should be carefully avoided because of the apparent possi- 
bility of danger of great abuses arising therefrom. The 



1927.] PUBLIC DOCUMENT— No. 49. 9 

ability to obtain easily firearms and dangerous weapons by 
certain classes has resulted in the practice by undesirables of 
using dangerous weapons either to protect or pursue illegal 
businesses from rum-running to hold-ups. Pursuit of sport 
to encourage the use of firearms, pistols and other similar 
weapons on one hand is laudable and should be encouraged, 
but the right of citizens to safety and security should not be 
abrogated, diminished or endangered in order that a minority 
may be amused. If the rights and privileges of gun clubs and 
other sporting organizations are restricted through a general 
tightening of the laws relating to the possession or purchase of 
fu-earms, it may be unfortunate for the devotees of this par- 
ticular pastime, but the rights of individuals must always be 
suspended or limited for the rights and safety of the majority. 
Promiscuous and indiscriminate sale of firearms, whether at 
wholesale or retail, should be strictly regulated. The legis- 
lature of Massachusetts last year, by constructive and effec- 
tive legislation, aided governmental agencies endeavoring to 
limit and control the distribution of dangerous weapons, and 
remedial legislation enacted relative to the sale and purchase 
of firearms affords notable check to the police upon the in- 
discriminate sale of such merchandise. 

Federal legislation is required, however, in the matter of 
firearms in transit by mail in interstate commerce and the im- 
portation of firearms from foreign countries. Naturally, con- 
siderable opposition to federal legislation upon this subject 
has developed. At the present time, several bills relative to 
firearms in interstate trade are in Congress in various stages of 
progress. Last year a conference was held in New York City 
at which police officials of the various eastern states gathered 
for the purpose of emphasizing and impressing upon Congress 
the necessity of immediate legislation upon the subject of the 
forbiddance of transit of firearms by mail and the importance 
of such legislation has been emphasized in many of the lead- 
ing newspapers and periodicals of this country. 

Several reputable mail-order houses, realizing the inevitable 
consequences of such unlimited and unchecked chstribution 
of firearms by mail, have wisely discontinued the mails as a 
medium for the delivery of such articles. Unfortunately, 
other concerns engaged in selling firearms generally of foreign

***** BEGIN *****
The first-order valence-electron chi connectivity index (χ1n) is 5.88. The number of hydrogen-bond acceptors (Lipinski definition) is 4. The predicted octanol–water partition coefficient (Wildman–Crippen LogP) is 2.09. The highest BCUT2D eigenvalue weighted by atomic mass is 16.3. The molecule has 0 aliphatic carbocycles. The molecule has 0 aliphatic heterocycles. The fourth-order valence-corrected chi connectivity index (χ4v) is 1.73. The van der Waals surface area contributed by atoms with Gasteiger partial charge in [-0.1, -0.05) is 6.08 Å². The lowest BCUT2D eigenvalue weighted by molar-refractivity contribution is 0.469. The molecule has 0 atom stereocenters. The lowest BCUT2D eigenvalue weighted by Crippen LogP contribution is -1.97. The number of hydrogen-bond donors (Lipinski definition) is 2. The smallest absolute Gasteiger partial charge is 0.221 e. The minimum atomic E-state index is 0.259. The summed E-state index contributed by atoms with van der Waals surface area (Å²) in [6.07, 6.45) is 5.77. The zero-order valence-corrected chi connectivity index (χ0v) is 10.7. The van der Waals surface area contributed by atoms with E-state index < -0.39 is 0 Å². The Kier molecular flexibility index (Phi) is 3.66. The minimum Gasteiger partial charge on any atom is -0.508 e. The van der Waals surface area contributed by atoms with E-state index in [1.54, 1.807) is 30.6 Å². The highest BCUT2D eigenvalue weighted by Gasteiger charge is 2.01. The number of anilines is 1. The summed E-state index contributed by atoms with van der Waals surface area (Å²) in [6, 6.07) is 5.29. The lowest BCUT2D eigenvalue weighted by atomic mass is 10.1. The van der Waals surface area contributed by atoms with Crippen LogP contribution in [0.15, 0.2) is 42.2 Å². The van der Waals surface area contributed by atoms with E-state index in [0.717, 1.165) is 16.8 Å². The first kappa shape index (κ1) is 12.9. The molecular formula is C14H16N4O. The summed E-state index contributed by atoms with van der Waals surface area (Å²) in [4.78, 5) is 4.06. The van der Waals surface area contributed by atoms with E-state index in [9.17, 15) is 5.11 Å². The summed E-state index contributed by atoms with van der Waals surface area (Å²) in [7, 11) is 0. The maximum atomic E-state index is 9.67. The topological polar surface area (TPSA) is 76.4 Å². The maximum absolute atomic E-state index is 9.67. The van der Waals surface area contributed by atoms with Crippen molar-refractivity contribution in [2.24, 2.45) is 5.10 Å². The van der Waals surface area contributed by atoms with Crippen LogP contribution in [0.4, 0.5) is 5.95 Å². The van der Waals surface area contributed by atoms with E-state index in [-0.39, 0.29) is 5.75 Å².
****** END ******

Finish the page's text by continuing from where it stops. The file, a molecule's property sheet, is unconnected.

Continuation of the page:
make, almost unexceptionally inferior in grade and cheap in 
price, have not the same perspective or viewpoint on this 



10 POLICE COMMISSIONER. [Jan. 

subject, with the result that firearms may be obtained through 
the mail by irresponsible and often abnormal persons from 
such dealers with places of manufacture or business outside 
this Commonwealth. The eastern states have taken the ini- 
tiative in this matter and are endeavoring, in the absence of 
federal legislation, to promote state legislation along these 
lines by campaigns of education in states which have not taken 
steps in legislative progress upon this subject. When im- 
pediments are placed in the way of a purchaser who, because 
of criminality, abnormality or juvenility is unfit to carry a 
firearm, serious crimes may be in many cases averted. In my 
opinion, legislation should be passed to correct a serious de- 
fect in the present law which allows ammunition to be sold to 
minors over the age of fifteen years. Under the present law 
of this state, a minor cannot obtain a permit to carry a firearm 
except an employee of a bank or a public utility corporation. 
The privilege accorded to this class of minors is granted be- 
cause of the control which this stated type of employer natu- 
rally exercises over the person selected to be licensed to carry 
firearms, and because the licensee, although a minor, is a per- 
son who has been considered by responsible authorities to be 
a person fit to carry deadly weapons. I believe the law should 
be further changed so that no minor should be allowed to buy 
ammunition for firearms unless he also has a license to carry 
a firearm. 

The solution of many desperate crimes by the police, while 
ordinarily difficult, is in many cases made more laborious and